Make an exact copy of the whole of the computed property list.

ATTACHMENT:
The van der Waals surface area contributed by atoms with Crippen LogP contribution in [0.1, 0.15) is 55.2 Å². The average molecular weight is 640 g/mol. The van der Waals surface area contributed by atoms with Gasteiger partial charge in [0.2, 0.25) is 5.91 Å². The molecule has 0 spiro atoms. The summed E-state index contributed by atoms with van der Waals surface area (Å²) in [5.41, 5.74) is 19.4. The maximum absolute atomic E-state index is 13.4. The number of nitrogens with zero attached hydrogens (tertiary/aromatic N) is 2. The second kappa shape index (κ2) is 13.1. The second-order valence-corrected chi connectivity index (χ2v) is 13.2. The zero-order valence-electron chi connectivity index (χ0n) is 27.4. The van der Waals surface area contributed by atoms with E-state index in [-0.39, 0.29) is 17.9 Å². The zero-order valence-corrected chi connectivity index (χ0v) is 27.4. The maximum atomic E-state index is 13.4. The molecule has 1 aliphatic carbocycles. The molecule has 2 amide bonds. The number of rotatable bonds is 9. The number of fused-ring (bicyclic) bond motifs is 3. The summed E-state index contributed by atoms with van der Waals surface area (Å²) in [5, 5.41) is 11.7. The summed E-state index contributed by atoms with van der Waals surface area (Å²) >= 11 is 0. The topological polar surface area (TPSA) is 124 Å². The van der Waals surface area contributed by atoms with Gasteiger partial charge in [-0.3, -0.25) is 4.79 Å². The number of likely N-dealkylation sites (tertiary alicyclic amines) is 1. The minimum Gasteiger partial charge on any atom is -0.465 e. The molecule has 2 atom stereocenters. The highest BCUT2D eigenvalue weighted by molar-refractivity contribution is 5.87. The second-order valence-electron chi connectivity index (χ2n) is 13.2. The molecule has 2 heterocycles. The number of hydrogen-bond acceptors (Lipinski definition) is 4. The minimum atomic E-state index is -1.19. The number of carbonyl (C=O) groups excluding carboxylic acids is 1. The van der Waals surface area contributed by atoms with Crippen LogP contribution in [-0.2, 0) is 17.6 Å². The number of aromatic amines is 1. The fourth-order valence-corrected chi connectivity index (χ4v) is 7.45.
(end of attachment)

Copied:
The van der Waals surface area contributed by atoms with Crippen LogP contribution in [0.1, 0.15) is 55.2 Å². The average molecular weight is 640 g/mol. The van der Waals surface area contributed by atoms with Gasteiger partial charge in [0.2, 0.25) is 5.91 Å². The molecule has 0 spiro atoms. The summed E-state index contributed by atoms with van der Waals surface area (Å²) in [5.41, 5.74) is 19.4. The maximum absolute atomic E-state index is 13.4. The number of nitrogens with zero attached hydrogens (tertiary/aromatic N) is 2. The second kappa shape index (κ2) is 13.1. The second-order valence-corrected chi connectivity index (χ2v) is 13.2. The zero-order valence-electron chi connectivity index (χ0n) is 27.4. The van der Waals surface area contributed by atoms with E-state index in [-0.39, 0.29) is 17.9 Å². The zero-order valence-corrected chi connectivity index (χ0v) is 27.4. The maximum atomic E-state index is 13.4. The molecule has 1 aliphatic carbocycles. The molecule has 2 amide bonds. The number of rotatable bonds is 9. The number of fused-ring (bicyclic) bond motifs is 3. The summed E-state index contributed by atoms with van der Waals surface area (Å²) in [5, 5.41) is 11.7. The summed E-state index contributed by atoms with van der Waals surface area (Å²) >= 11 is 0. The topological polar surface area (TPSA) is 124 Å². The van der Waals surface area contributed by atoms with Gasteiger partial charge in [-0.3, -0.25) is 4.79 Å². The number of likely N-dealkylation sites (tertiary alicyclic amines) is 1. The minimum Gasteiger partial charge on any atom is -0.465 e. The molecule has 2 atom stereocenters. The highest BCUT2D eigenvalue weighted by molar-refractivity contribution is 5.87. The second-order valence-electron chi connectivity index (χ2n) is 13.2. The molecule has 2 heterocycles. The number of hydrogen-bond acceptors (Lipinski definition) is 4. The minimum atomic E-state index is -1.19. The number of carbonyl (C=O) groups excluding carboxylic acids is 1. The van der Waals surface area contributed by atoms with Crippen LogP contribution in [-0.2, 0) is 17.6 Å². The number of aromatic amines is 1. The fourth-order valence-corrected chi connectivity index (χ4v) is 7.45.